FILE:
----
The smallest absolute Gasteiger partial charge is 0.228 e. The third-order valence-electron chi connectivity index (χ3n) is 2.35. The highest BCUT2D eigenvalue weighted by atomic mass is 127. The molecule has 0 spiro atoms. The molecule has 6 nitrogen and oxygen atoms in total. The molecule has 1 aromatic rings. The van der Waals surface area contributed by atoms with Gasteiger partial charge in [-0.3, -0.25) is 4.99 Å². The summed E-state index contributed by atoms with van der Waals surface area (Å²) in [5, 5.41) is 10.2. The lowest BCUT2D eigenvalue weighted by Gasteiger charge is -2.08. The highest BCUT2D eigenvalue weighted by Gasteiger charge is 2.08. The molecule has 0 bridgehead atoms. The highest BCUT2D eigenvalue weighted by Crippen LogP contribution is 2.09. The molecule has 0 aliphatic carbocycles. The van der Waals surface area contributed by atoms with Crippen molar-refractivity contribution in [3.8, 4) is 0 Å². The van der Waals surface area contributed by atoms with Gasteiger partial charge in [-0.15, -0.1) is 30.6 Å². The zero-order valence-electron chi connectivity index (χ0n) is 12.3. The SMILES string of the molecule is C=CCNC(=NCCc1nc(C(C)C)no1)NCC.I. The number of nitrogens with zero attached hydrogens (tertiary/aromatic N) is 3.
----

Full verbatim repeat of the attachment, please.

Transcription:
The smallest absolute Gasteiger partial charge is 0.228 e. The third-order valence-electron chi connectivity index (χ3n) is 2.35. The highest BCUT2D eigenvalue weighted by atomic mass is 127. The molecule has 0 spiro atoms. The molecule has 6 nitrogen and oxygen atoms in total. The molecule has 1 aromatic rings. The van der Waals surface area contributed by atoms with Gasteiger partial charge in [-0.3, -0.25) is 4.99 Å². The summed E-state index contributed by atoms with van der Waals surface area (Å²) in [5, 5.41) is 10.2. The lowest BCUT2D eigenvalue weighted by Gasteiger charge is -2.08. The highest BCUT2D eigenvalue weighted by Gasteiger charge is 2.08. The molecule has 0 bridgehead atoms. The highest BCUT2D eigenvalue weighted by Crippen LogP contribution is 2.09. The molecule has 0 aliphatic carbocycles. The van der Waals surface area contributed by atoms with Crippen molar-refractivity contribution in [3.8, 4) is 0 Å². The van der Waals surface area contributed by atoms with Gasteiger partial charge in [-0.15, -0.1) is 30.6 Å². The zero-order valence-electron chi connectivity index (χ0n) is 12.3. The SMILES string of the molecule is C=CCNC(=NCCc1nc(C(C)C)no1)NCC.I. The number of nitrogens with zero attached hydrogens (tertiary/aromatic N) is 3.